NAAA welcomes alcohol harm reductions in Northern Territory thanks to minimum unit price on alcohol

The National Alliance for Action on Alcohol (NAAA) has joined other public health groups today calling for other Australian jurisdictions to follow the lead of the Northern Territory Government and introduce a minimum unit price on alcohol to support the health of their communities.

An independent report released today shows that the implementation of a minimum unit price on alcohol in the Territory has been associated with significant reductions in alcohol-related assaults, ambulance attendances, emergency department presentations, road traffic crashes and child protection notifications.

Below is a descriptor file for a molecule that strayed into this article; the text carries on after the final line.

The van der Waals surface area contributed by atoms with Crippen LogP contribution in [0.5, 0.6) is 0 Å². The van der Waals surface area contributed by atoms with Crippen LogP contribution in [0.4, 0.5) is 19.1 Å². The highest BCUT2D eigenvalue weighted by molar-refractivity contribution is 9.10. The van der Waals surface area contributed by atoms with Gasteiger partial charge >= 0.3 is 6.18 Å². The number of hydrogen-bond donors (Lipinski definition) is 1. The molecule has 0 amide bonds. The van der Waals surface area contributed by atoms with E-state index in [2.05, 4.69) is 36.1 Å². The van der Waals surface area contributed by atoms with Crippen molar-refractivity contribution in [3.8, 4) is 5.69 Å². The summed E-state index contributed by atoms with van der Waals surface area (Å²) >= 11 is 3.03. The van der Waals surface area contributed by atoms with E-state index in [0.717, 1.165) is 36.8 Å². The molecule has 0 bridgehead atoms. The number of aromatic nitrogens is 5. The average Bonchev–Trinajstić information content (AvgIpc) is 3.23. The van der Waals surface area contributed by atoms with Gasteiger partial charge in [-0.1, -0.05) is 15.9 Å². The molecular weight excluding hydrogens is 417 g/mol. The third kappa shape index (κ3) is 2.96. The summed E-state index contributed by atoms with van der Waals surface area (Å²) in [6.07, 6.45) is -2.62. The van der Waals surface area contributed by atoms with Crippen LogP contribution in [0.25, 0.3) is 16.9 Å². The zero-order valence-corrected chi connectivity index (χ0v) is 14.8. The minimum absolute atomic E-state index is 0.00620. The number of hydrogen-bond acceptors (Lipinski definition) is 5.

NAAA Co-Chair Jane Martin has welcomed these important reductions in harm for the Northern Territory community.

“Alcohol related harm has had a devastating impact on Northern Territory communities, with the Territory experiencing the highest rate of alcohol-fuelled hospitalisations and deaths.”

“Minimum Unit pricing, along with other harm reduction initiatives in the Northern Territory, is helping to build healthier and safer communities.”

Since a minimum unit price on alcohol was introduced in the Northern Territory in October 2018, a standard alcoholic drink cannot be legally sold for less than $1.30.

“The Northern Territory government should be congratulated on its leadership and commitment to improving the lives of its citizens,” Ms Martin said.

The NAAA is now urging all states and territories to introduce a minimum unit price on alcohol, as part of a comprehensive suite of alcohol harm-reduction measures.

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